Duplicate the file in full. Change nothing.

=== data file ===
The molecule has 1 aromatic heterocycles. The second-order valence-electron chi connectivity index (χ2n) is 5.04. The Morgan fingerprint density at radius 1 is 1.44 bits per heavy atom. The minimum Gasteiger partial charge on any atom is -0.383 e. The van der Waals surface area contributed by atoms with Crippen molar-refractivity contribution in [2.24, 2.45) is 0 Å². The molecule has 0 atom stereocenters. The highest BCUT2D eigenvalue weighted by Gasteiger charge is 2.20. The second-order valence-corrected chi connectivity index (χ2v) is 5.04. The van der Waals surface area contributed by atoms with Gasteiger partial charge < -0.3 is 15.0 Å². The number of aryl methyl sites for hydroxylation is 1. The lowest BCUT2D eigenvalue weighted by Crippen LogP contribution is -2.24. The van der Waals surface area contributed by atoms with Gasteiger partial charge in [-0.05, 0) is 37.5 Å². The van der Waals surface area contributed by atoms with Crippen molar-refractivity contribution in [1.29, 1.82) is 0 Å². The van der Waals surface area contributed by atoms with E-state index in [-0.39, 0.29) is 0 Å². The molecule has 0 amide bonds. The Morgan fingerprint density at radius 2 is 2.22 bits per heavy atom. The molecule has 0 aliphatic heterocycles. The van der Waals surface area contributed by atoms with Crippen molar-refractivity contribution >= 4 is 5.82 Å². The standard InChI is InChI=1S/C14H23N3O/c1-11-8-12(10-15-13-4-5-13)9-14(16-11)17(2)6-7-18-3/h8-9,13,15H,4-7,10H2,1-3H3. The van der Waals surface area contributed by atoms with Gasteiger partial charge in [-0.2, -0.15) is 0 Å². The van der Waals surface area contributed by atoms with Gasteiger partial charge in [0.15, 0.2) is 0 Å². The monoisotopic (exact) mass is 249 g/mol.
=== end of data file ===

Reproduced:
The molecule has 1 aromatic heterocycles. The second-order valence-electron chi connectivity index (χ2n) is 5.04. The Morgan fingerprint density at radius 1 is 1.44 bits per heavy atom. The minimum Gasteiger partial charge on any atom is -0.383 e. The van der Waals surface area contributed by atoms with Crippen molar-refractivity contribution in [2.24, 2.45) is 0 Å². The molecule has 0 atom stereocenters. The highest BCUT2D eigenvalue weighted by Gasteiger charge is 2.20. The second-order valence-corrected chi connectivity index (χ2v) is 5.04. The van der Waals surface area contributed by atoms with Gasteiger partial charge < -0.3 is 15.0 Å². The number of aryl methyl sites for hydroxylation is 1. The lowest BCUT2D eigenvalue weighted by Crippen LogP contribution is -2.24. The van der Waals surface area contributed by atoms with Gasteiger partial charge in [-0.05, 0) is 37.5 Å². The van der Waals surface area contributed by atoms with Crippen molar-refractivity contribution in [1.29, 1.82) is 0 Å². The van der Waals surface area contributed by atoms with E-state index in [-0.39, 0.29) is 0 Å². The molecule has 0 amide bonds. The Morgan fingerprint density at radius 2 is 2.22 bits per heavy atom. The molecule has 0 aliphatic heterocycles. The van der Waals surface area contributed by atoms with Crippen molar-refractivity contribution >= 4 is 5.82 Å². The standard InChI is InChI=1S/C14H23N3O/c1-11-8-12(10-15-13-4-5-13)9-14(16-11)17(2)6-7-18-3/h8-9,13,15H,4-7,10H2,1-3H3. The van der Waals surface area contributed by atoms with Gasteiger partial charge in [-0.2, -0.15) is 0 Å². The van der Waals surface area contributed by atoms with Gasteiger partial charge in [0.15, 0.2) is 0 Å². The monoisotopic (exact) mass is 249 g/mol.